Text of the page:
“Somebody in a red suit of mackinaw cloth and a wool hat is on the pond, fishing through the ice for pickerel. In winter pickerel tend to lose their somewhat muddy taste.”
On a winter night some time ago, friends gathered at Elizabeth’s in Pittsfield for a celebration, and as Tom Ellis, the proprietor, began thoughtfully explaining the specials, he added an extra: Henry Beston. This is Berkshire living at the core. You sit at a long table on the second floor of an old mill house with electric blue trim, waiting for the giant salad and pasta putanesca and Mediterranean shepherd’s pie — and the boss offers you a well-read paperback book.
Tom and his wife, Elizabeth, run the restaurant, and he often checks in with people at the tables as they pore over the menu (and enjoy the flavor text. I still love that woman better than tomatoes in August …) He heard us talking about books and writers and told us about his favorite. When we were sharing appetizers around the table, dipping sourdough bread into olive oil and anchovies, he came back with one of his own favorite books and read aloud to us.
This kind of gusto is one reason Elizabeth’s comes high on the list of places where I bring visiting friends. (Tender flakes of salmon with asparagus and mashed potatoes are another. Or melting brisket with eggplant and rice and a dollop of yogurt sauce. Inventiveness and freshness together.)
Henry Beston wrote The Outermost House about a year at the edge of Cape Cod, and he wrote the opening lines above in Northern Farm: A Chronicle of Maine. My mother gave me the first, the one Tom told us to read, but the second is the one I can find by my desk today.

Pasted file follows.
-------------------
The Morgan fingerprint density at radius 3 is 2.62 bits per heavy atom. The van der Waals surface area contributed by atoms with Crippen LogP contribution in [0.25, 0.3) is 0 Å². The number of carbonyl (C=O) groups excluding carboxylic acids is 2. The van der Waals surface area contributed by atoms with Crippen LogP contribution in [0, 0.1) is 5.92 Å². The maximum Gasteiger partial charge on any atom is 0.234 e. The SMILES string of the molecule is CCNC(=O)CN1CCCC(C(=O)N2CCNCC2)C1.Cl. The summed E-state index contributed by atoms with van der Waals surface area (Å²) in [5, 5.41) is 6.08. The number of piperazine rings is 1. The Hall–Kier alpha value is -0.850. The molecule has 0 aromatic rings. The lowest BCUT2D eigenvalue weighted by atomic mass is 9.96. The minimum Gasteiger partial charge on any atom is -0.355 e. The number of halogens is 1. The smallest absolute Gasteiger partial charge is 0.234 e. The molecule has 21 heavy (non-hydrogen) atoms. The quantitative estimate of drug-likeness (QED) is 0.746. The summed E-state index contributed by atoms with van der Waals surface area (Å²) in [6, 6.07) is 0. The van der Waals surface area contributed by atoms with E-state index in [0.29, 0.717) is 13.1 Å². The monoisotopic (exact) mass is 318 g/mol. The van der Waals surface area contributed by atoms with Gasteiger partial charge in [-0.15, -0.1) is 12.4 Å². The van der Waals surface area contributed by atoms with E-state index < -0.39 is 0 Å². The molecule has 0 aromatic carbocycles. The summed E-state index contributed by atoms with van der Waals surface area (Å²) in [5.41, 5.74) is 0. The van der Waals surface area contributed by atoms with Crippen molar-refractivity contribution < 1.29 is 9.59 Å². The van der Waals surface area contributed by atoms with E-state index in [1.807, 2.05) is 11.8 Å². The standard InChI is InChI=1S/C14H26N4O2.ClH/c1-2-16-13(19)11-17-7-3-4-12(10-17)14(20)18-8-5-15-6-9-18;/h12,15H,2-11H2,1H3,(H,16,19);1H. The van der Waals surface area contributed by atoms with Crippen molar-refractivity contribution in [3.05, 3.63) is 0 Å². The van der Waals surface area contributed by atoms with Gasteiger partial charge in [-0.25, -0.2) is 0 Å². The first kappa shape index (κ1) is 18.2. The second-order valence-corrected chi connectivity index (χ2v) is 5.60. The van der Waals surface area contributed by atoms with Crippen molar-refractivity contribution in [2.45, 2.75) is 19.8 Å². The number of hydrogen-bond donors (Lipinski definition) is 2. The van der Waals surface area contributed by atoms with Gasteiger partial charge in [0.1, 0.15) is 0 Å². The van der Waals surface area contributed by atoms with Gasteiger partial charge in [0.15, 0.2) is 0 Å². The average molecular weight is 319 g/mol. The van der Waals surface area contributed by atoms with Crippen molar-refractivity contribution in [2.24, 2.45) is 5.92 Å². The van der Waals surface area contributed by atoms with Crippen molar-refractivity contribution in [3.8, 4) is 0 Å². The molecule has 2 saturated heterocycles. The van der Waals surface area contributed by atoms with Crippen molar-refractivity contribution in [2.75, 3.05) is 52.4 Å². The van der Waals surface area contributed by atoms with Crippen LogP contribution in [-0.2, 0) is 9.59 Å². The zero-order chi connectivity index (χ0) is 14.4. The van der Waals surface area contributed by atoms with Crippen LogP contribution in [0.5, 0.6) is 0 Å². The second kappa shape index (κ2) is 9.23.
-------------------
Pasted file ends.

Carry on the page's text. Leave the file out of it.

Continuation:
I open it to follow Beston on a train north from New York to his Lincoln County farm on the Penobscot, where the neighbors have lit the wood stoves to welcome him home. It is winter there and then, too. Standing in his barn door on a January evening in 1948, he is listening to ice freeze on the pond. As the water changes state, it shifts in its bed and creaks along the scale.
A dozen years later at the top corner of Connecticut, Hal Borland sat by his wood stove or stood by his wood pile and listened to blue jays teasing the squirrels. In North Country Harvest, he sets out the joke: A jay would give an alarm call, scattering squirrels and birds from the feeder or the corn crib — and then the jays would fall on the food, jeering. He has also heard a jay sing alone in the woods, soft and tentatively.
How have I lived 38 years without seeing a jay play tricks on a squirrel? And It’s been years since I skated on a frozen pond. I remember the prisming of the ice and the way the light sank into it, so that if I fell and looked closely into the pond surface as I pushed myself up again, the ice between my wet mittens seemed to sink away indefinitely in tiny lighted chambers.
A variation on this post ran in my former By the Way blog at the Brekshire Eagle. I am updating it here after a recent return to the restaurant.